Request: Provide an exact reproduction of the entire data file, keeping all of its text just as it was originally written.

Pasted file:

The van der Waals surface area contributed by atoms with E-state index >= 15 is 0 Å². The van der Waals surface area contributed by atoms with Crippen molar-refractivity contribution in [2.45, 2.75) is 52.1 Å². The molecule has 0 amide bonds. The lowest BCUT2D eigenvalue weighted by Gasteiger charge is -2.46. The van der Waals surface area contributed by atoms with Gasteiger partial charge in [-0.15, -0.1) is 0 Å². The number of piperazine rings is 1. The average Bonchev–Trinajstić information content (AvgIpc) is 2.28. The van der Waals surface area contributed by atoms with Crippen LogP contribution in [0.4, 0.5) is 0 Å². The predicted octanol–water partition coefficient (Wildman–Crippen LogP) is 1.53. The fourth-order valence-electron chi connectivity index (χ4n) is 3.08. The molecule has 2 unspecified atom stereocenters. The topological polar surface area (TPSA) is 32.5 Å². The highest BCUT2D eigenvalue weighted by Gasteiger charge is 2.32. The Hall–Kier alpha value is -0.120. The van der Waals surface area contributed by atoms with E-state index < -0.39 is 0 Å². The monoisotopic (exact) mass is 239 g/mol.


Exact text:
The van der Waals surface area contributed by atoms with E-state index >= 15 is 0 Å². The van der Waals surface area contributed by atoms with Crippen molar-refractivity contribution in [2.45, 2.75) is 52.1 Å². The molecule has 0 amide bonds. The lowest BCUT2D eigenvalue weighted by Gasteiger charge is -2.46. The van der Waals surface area contributed by atoms with Gasteiger partial charge in [-0.15, -0.1) is 0 Å². The number of piperazine rings is 1. The average Bonchev–Trinajstić information content (AvgIpc) is 2.28. The van der Waals surface area contributed by atoms with Crippen LogP contribution in [0.4, 0.5) is 0 Å². The predicted octanol–water partition coefficient (Wildman–Crippen LogP) is 1.53. The fourth-order valence-electron chi connectivity index (χ4n) is 3.08. The molecule has 2 unspecified atom stereocenters. The topological polar surface area (TPSA) is 32.5 Å². The highest BCUT2D eigenvalue weighted by Gasteiger charge is 2.32. The Hall–Kier alpha value is -0.120. The van der Waals surface area contributed by atoms with E-state index < -0.39 is 0 Å². The monoisotopic (exact) mass is 239 g/mol.